Burundi: Target for ICC?

Bujumbura (Burundi) – The UN Commission of Inquiry released a report on Monday (September 4th). It requests the International Criminal Court to investigate crimes against humanity committed in Burundi. The Commission refers to “an organized plan in the pursuit of a common policy.” This is a widespread and systematic attack against the civilian population.

This suggests that crimes against humanity have been committed in Burundi since April 2015. The commission’s report mentions extrajudicial executions, arbitrary arrests, enforced disappearances, torture, inhuman or degrading treatment and sexual violence. The list of abuses is long.

According to the commission, “major decisions, including those leading to serious violations of human rights, would be taken not by the government but by the President of the Republic and a handful of generals.”

The president of the commission, Fatsah Ouguergouz, also targets officials at the highest level of the state, senior officers and agents of the defense and security forces as well as the youth of the ruling party Cndd-Fdd, the Imbonerakure. According to him, these alleged perpetrators are aware of this plan, given their functions in the state security apparatus or their indoctrination within Cndd-Fdd. Targets were especially members of Msd and Fnl parties as well as soldiers of the former army Ex FAB.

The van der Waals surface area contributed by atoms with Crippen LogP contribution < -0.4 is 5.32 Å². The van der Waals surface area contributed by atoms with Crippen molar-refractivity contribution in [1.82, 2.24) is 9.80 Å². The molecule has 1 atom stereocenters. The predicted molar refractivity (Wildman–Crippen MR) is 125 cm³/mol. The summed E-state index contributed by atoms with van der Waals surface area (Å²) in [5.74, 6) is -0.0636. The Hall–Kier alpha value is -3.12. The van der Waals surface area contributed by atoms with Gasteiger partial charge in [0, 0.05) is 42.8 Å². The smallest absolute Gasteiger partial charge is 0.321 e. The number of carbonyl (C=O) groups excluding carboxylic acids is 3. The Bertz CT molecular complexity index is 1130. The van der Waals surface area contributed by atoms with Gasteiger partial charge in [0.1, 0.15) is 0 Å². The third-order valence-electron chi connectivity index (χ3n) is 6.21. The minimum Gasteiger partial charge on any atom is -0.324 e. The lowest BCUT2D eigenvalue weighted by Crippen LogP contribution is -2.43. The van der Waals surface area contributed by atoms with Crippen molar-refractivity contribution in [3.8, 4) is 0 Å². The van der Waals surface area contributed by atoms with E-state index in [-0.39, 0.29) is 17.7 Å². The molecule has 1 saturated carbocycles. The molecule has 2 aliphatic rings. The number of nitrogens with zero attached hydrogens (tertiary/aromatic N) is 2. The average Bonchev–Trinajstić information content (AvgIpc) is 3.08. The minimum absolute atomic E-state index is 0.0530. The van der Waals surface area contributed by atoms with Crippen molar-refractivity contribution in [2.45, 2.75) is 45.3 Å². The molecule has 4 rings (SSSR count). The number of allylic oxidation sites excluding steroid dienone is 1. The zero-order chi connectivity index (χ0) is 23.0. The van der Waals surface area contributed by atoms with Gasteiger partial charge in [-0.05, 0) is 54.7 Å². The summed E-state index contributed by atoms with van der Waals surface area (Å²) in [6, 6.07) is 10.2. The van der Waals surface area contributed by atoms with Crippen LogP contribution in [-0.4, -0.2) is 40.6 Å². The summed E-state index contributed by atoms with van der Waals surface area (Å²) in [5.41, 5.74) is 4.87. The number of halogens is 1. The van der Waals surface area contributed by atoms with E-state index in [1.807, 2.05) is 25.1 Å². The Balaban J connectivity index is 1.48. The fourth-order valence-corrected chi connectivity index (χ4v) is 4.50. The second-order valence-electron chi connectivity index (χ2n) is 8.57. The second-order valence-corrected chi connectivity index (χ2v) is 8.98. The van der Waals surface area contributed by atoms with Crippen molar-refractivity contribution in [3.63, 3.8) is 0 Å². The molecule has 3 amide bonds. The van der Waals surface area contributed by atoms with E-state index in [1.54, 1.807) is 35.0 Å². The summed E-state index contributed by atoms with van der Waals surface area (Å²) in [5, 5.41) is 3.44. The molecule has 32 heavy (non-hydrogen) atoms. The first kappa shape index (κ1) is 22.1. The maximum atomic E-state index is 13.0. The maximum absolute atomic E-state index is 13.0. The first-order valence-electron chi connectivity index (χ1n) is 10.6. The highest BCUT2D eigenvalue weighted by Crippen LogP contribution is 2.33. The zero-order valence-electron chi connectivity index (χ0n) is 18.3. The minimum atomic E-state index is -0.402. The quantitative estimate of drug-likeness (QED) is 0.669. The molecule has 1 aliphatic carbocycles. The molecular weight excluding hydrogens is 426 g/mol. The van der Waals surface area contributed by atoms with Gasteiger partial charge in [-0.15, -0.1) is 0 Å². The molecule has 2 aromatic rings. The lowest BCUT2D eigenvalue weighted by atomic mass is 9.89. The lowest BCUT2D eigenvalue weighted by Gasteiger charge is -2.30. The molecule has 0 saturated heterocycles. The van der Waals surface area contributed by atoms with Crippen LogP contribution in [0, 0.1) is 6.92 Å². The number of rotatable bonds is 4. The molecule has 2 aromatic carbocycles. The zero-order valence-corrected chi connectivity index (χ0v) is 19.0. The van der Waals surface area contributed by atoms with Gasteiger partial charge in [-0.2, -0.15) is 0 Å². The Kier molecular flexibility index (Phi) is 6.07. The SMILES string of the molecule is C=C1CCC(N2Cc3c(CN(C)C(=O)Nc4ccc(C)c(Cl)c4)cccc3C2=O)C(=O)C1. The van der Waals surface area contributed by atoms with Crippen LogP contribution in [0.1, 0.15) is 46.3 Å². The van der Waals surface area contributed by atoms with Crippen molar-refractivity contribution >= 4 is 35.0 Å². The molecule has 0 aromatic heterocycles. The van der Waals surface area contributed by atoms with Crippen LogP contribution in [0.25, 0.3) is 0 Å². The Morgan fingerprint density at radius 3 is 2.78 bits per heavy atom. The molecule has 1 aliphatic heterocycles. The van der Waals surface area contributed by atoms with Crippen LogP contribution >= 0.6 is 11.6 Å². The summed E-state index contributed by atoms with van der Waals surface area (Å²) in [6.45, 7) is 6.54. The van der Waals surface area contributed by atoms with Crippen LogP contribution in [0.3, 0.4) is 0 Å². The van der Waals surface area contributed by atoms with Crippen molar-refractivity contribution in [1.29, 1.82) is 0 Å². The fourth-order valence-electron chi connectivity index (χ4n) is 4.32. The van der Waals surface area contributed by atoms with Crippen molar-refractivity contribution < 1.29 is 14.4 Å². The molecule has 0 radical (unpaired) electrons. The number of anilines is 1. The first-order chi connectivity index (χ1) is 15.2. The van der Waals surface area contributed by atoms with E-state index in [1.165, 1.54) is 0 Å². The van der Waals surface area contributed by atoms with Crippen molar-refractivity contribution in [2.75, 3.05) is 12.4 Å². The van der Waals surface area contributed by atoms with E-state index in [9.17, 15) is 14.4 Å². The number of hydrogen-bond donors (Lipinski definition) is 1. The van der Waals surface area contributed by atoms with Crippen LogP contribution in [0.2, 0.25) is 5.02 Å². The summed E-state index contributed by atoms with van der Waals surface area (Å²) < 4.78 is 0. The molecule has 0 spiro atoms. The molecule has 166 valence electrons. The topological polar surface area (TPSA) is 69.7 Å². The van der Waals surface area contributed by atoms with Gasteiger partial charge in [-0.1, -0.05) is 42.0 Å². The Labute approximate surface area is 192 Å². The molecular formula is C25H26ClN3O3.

Bujumbura dismisses a “biased” report

In order to reach the conclusions of its report, the commission visited Burundi’s neighboring countries. More than 500 interviews were conducted. However, it calls for more cooperation so far refused by the government.

Among the recommendations of the commission are individual sanctions against the main perpetrators presumed by the Security Council. To this end, the commission produced a secret and non-exhaustive list of these suspects which will be confided to the High Commissioner for Human Rights.

The International Criminal Court is called on to launch an investigation into the crimes committed in Burundi since April 2015, a date that marks the start of protests against the candidacy of President Nkurunziza.

The failed coup as well as the attacks on four military camps are decisive factors in the escalation of violence in 2015.

The Burundian government rejected this report. The Minister of Human Rights, Martin Nivyabandi spoke of a biased report that does not take into account the obvious improvement in the country’s situation. The Minister of Justice, Aimé-Laurentine Kanyana, said the ICC cannot do anything better than the Burundian jurisdiction. The National Assembly, for its part, decided to set up a commission to investigate the allegations in the report.

In any case, if the prosecution is to take place, the ICC has only one month to get started. Burundi withdrew from the International Criminal Court on 27 October 2016. Its final withdrawal will take place on 27 October.

Read reactions to the report

By Pierre Emmanuel Ndgendakumana